Bermuda has a role to play in closing a $40 billion gap in the flood insurance market, panellists at the Bermuda Climate Summit said.
“This island is going to be the generator for how these risks are covered out there,” Aon managing director Andy Neal said yesterday at a panel on the US federal flood programme and the reinsurance sector.
As an example of Bermuda’s involvement, Mr Neal, a former National Flood Insurance Programme actuary, pointed to 2018 when the organisation created a Bermuda-domiciled flood catastrophe bond.
“Bermuda played an excellent role,” he said.
Chris Brown, executive director of natural disaster mitigation advocacy group SmarterSafer, said NFIP reinsurance purchases in the past have saved US taxpayers considerable amounts of money.
“We need to be thinking about more opportunities along those lines,” he said. “Assuming there is willingness and capacity in the Bermuda reinsurance market, which I think there is, we should be looking to increase that. We should also look across other perils. We have talked about flooding, but is there more room to do reinsurance coverage on wildfires, or earthquake?”
Mr Brown said that while SmarterSafer is made up of diverse groups, including the Association of Bermuda Insurers and Reinsurers, it is united in its belief that there is a need for flood insurance reform and for investment in pre-disaster mitigation and resiliency.
Christopher Sykes, managing director of Guy Carpenter, said: “For every dollar we spend on loss mitigation, we save $9 within the next ten years.”
Facts on flooding
• In 2021, floods, droughts and storms triggered $224.2 billion in economic losses globally
• In the United States, just an estimated 15 per cent of American homes are insured against flooding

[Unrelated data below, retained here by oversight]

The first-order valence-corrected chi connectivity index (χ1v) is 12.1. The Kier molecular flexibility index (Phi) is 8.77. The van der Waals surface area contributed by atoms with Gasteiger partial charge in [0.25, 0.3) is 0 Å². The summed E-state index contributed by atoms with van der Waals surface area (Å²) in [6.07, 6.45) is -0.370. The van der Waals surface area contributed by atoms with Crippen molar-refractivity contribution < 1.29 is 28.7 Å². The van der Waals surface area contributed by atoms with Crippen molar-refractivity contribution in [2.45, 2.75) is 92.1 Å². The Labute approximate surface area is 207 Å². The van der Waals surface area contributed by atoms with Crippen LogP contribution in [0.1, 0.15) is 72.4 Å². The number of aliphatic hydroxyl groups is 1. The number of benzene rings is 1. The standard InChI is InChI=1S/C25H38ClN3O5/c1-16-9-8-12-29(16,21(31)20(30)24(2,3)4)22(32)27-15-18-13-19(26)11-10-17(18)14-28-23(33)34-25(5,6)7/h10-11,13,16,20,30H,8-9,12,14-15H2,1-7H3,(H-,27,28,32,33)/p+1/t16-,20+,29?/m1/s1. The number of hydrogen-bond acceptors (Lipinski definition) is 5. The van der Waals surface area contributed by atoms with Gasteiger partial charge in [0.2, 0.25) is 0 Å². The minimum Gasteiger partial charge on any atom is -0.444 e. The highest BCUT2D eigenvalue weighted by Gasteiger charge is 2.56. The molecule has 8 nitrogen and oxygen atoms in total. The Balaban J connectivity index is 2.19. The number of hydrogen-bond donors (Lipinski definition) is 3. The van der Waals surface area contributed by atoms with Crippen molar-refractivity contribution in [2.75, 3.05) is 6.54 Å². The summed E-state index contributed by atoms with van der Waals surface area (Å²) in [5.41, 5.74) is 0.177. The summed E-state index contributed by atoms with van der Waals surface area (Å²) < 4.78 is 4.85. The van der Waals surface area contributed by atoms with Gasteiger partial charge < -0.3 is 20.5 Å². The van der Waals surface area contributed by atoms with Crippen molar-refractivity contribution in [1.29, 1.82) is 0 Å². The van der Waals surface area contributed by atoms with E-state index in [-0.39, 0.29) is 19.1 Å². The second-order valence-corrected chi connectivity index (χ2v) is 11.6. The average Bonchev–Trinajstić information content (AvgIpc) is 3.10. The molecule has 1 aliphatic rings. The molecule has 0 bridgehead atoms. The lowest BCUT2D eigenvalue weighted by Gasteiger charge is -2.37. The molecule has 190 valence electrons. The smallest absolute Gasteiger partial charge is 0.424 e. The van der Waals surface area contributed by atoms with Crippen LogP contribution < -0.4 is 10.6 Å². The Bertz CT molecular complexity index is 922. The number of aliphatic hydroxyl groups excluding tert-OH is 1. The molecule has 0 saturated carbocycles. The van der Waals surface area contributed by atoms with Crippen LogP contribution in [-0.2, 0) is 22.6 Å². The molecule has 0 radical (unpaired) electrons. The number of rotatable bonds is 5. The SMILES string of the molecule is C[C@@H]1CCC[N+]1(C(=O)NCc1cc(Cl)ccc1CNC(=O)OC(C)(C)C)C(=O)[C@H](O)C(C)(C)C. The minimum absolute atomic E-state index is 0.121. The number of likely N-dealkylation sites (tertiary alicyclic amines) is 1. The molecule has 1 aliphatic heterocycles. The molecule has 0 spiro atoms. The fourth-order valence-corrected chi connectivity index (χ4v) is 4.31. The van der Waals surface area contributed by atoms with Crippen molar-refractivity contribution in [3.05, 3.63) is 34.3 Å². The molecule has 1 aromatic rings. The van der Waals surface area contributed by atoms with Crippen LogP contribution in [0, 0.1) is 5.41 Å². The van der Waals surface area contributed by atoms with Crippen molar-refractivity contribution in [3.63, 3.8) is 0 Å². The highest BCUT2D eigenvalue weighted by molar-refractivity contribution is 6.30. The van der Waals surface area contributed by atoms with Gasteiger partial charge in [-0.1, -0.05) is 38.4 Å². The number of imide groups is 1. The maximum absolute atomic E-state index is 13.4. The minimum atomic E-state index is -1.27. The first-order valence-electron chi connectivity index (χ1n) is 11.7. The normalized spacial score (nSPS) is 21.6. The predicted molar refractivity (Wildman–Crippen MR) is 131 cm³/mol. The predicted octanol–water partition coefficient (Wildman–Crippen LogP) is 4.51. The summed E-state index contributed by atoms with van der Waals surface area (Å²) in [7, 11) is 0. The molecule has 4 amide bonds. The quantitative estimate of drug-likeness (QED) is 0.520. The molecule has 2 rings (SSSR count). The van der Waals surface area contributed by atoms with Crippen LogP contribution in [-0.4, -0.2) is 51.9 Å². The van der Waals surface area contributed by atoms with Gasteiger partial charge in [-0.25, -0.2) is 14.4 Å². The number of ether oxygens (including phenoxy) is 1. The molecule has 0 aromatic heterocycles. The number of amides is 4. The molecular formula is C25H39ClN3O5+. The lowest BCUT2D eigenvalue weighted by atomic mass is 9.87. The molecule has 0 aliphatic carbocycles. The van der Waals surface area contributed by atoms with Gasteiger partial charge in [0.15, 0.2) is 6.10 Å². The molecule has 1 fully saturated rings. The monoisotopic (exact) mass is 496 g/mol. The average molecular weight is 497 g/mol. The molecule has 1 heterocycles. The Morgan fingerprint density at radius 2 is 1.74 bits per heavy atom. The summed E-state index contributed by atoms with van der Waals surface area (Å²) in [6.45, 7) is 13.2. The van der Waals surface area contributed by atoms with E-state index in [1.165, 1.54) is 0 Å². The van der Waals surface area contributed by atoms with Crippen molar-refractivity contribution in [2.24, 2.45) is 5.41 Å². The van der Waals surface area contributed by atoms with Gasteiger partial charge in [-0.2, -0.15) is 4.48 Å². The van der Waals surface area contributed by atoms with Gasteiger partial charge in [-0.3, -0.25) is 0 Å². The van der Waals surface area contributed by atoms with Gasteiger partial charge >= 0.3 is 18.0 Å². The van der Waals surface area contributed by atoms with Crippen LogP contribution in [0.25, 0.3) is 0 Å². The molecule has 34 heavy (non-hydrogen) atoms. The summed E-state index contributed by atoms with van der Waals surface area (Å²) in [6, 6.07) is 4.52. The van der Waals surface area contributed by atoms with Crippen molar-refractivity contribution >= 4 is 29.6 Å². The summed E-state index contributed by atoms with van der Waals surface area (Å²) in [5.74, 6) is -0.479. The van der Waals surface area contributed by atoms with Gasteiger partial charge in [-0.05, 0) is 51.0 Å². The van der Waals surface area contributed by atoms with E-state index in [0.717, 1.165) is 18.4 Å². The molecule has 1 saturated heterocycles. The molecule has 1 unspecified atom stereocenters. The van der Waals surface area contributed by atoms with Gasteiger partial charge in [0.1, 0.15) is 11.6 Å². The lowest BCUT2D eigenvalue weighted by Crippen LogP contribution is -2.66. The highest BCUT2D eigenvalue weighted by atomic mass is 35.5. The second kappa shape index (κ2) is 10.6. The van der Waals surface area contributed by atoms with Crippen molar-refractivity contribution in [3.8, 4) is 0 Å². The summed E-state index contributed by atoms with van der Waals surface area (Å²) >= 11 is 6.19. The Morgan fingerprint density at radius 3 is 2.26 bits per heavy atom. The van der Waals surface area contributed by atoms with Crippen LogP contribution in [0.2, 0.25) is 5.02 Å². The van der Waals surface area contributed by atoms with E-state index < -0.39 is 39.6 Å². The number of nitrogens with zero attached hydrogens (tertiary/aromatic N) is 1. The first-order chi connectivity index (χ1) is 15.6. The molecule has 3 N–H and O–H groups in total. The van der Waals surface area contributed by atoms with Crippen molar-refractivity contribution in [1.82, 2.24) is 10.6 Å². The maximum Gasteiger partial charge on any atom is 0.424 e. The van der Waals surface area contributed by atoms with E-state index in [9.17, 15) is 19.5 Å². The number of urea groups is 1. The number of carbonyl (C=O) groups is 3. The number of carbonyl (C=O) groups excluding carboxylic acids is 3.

• The risk of a home being impacted by flooding is 27 times higher than the risk of fire over the course of a 30-year mortgage
• A single inch of flood water can cause $25,000 in damage
Panellist Chlora Lindley-Myers said many Americans do not know that flooding is not covered in the average homeowner’s insurance policy. It usually has to be purchased separately.
Ms Lindley-Myers is president of the US National Association of Insurance Commissioners and director of the Missouri Department of Commerce and Insurance.
“Many people suffer from apathy and ignorance,” she said. “People think that if something does happen the Government will take care of them.”
She said Missouri is working hard to educate consumers on their flood insurance coverage and risk. It is even putting up billboards to get people’s attention.
She said the US has to keep “nibbling around the edges” of the flood insurance gap.
Mr Brown said: “I would love it to be more than a nibble but given that the NFIP has just gone through its 25th reauthorisation, with zero reforms, I would take a nibble over nothing. If we can get six or seven nibbles, it starts to be more meaningful reform.”
Mr Brown said events such as the Bermuda Climate Summit are important to advancing the conversation.
“Creating the opportunity to link the US and Bermuda, particularly the reinsurance market, is incredible,” he said.
A study by the First Foundation, released this week, found that more than half of Americans are twice as likely to face a once-in-a-century precipitation event than previously modelled.
The data revealed that coastal areas in particular, including major population centres, are at much higher risk than estimated by the National Oceanic and Atmospheric Administration’s Atlas 14, a peer-reviewed record of precipitation frequency estimates for the US and affiliated territories.
Peter Giacone, global head of insurance at Kroll Bond Rating Agency, moderated the panel.
The two-day Bermuda Climate Summit, held at the Hamilton Princess & Beach Club, ended yesterday.